I spent the last several decades fighting for expedited treatment, reversal of regulations that got in the way of treatment and assuring that a well-rounded set of services were available for people living with HIV and AIDS. There were those who said, that AIDS was a deserved plague. Does anyone deserve to die by disease? For most rational people, we very quickly say of course not. It is preposterous that anyone would think such a thought. Yet it happens all the time. When I started my work at GMHC, the Executive Director at the time, Ana Oliviera, wanted to really drive this point home. She knew I was a Jew and that the word extermination is a very sensitive one to me. The statement made was, "Don't you get it? They want to exterminate people with HIV." Those words ring in ears like it was yesterday. The "they" was the U.S. government as they slowly made new antiretroviral therapy available to all people and continued to have laws that prevented people from getting optimal prevention and care.
In the Jewish religion the days of awe just passed. These are the days between Rosh Hashanah and Yom Kippur. During this time Jews ask that their lives be sealed in the book of life for one more year. It is the days that we are introspective and reflect on our actions of the past year and goals for the New Year. After all, if I am asking for another year of life, don't I have an obligation to make it a productive year that benefits more than just myself?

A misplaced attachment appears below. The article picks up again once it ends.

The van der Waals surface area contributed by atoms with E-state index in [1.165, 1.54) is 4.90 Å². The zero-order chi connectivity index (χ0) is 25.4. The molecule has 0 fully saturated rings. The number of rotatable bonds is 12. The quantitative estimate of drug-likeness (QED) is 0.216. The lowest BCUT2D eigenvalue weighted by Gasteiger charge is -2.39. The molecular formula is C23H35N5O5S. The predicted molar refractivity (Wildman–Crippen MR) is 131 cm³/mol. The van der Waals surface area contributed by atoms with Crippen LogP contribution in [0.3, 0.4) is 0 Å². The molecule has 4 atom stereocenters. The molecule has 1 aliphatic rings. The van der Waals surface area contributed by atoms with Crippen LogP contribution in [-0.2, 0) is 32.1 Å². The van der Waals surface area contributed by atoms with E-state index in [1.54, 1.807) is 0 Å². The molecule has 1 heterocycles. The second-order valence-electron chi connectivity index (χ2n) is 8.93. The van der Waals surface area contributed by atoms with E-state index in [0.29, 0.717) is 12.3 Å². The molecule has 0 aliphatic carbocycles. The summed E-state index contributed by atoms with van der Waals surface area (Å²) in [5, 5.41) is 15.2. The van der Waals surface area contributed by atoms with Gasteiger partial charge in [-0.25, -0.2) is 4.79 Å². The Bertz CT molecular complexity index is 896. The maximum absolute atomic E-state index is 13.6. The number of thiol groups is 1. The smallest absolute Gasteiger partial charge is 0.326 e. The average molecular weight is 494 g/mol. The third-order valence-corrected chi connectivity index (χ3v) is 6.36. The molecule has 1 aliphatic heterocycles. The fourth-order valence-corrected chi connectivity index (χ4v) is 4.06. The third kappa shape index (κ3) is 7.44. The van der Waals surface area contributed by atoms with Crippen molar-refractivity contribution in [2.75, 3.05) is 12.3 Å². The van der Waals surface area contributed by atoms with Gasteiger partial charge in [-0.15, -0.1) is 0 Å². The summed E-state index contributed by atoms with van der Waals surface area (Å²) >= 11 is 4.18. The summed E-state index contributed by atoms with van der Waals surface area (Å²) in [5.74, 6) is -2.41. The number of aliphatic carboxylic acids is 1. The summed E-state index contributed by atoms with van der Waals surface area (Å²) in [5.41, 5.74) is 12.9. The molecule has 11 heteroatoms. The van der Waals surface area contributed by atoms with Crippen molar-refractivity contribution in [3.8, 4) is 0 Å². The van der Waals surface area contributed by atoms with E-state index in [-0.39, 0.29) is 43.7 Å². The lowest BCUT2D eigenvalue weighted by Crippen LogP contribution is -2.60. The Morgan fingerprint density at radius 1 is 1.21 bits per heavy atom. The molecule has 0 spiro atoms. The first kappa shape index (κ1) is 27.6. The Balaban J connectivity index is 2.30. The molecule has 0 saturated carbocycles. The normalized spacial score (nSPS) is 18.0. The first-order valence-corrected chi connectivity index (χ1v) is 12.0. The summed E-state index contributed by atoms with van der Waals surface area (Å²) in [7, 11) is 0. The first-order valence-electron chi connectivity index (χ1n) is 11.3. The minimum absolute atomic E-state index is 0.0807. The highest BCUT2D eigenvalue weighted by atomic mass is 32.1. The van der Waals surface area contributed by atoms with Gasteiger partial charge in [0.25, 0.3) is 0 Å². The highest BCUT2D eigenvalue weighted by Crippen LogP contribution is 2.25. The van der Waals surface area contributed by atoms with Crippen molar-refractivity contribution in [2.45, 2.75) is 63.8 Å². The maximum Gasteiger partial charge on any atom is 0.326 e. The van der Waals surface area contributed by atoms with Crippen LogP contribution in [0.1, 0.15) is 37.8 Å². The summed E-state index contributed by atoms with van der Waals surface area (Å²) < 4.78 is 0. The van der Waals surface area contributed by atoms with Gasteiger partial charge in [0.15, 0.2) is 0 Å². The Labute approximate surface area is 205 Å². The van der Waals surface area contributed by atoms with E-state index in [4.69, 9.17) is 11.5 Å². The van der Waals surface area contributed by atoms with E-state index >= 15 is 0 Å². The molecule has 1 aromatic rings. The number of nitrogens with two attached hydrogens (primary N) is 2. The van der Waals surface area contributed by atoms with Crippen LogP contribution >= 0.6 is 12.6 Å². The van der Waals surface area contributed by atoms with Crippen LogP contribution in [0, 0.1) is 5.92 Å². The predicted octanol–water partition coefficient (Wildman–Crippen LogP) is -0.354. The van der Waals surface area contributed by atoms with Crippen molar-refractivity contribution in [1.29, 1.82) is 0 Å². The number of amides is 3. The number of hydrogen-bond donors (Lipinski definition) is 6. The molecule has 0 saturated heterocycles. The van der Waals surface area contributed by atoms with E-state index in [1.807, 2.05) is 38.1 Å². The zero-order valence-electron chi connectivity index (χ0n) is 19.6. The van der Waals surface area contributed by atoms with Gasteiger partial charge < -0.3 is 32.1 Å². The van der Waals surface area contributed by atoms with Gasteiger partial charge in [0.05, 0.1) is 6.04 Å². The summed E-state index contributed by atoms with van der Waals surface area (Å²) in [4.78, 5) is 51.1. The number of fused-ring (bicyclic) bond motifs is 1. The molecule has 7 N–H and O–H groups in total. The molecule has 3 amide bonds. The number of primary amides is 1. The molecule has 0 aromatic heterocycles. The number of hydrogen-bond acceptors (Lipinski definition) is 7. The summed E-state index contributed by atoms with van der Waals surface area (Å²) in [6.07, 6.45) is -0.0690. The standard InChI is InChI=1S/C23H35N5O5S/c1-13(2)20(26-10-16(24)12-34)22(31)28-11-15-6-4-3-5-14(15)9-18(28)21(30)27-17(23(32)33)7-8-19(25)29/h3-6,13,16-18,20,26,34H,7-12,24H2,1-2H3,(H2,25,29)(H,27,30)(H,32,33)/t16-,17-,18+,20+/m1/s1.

In this past year, as the war raged in Israel, innocent lives were lost as is true in all the battlegrounds that occur across the globe. Some of the lives were young people who lost their lives soldiering for their country because they were trained to take up their country's political or religious stance; others lost their lives because they were in the wrong place at the wrong time. Some were babies and children who never got to live long enough to find out about the joys and sorrows of life, and others were older adults dying a very unnatural life.
Today, once again, I hear humans making a judgment that one life is more valuable than another. Are some of these lives more valuable than others? Is it the child, the older adult, the person dying of disease? Who are we to judge? And yet some people seem to think they do have that right. How do you judge the value of a human life? If it were your life, dying at war or dying of disease, are you prepared to have another person place a value on your life?
Who shall live and who shall die?